MILO, Maine — A tattered Union Jack, the flag that was flown on the U.S.S. Chicopee in Tokyo Bay in September 1945, which now is displayed on a wall of the Joseph P. Chaisson American Legion Post 41, serves as a reminder that freedom is not free.

The flag, whose era hearkens to the time Adm. William Halsey signed a peace treaty with Japan that officially ended World War II, was owned by the late Carroll Staples of Milo. Staples, who died in 1986, had served on the ship. His widow, Meta Staples, donated the prized possession to the Legion post.

The gift was appreciated by the Legion members, who recognized Staples and three other local people Wednesday for their significant contributions to the community.

“‘It’s just an awesome piece of history,” Reginald Earley Sr., Legion commander, said Thursday of the gift. Staples, who was accompanied to the annual meeting by three grandchildren, was presented a certificate of appreciation.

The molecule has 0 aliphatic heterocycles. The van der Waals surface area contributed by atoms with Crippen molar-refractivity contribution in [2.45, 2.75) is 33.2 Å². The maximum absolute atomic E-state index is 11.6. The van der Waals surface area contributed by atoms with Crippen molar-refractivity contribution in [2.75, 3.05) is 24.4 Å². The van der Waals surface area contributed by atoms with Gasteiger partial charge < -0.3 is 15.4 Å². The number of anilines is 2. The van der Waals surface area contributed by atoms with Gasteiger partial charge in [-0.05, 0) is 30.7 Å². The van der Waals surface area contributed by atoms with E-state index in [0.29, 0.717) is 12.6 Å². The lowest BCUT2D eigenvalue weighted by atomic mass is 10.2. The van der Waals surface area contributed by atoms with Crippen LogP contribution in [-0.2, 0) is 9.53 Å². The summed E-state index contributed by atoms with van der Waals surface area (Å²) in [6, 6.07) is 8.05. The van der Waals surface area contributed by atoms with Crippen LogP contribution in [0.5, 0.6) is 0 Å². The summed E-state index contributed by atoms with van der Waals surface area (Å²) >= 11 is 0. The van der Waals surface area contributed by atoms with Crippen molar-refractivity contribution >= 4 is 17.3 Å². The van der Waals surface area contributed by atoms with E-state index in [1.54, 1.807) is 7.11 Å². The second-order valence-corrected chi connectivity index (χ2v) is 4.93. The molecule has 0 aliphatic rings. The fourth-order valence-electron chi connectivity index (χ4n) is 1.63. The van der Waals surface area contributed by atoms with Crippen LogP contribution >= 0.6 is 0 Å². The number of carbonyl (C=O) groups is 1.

Earley said the Legion makes it a point to single out people who have made significant contributions to the community.

Contributions such as those of Police Chief Michael Poulin who, he said, has worked tirelessly to eliminate crime in the community. Poulin, who was accompanied by his wife, Elaine, was presented with a Law Enforcement Certificate of Commendation for his outstanding public service benefiting the community, state and nation. In 1990 when Poulin worked for the Kennebec County Sheriff’s Department, he was named the American Legion Law Officer of the Year for the state.

Also recognized this week was Terrance Knowles of Brownville Junction, who made and donated the display case for the Union Jack, and William Graves III of Williamsburg for his donation of glass for the case.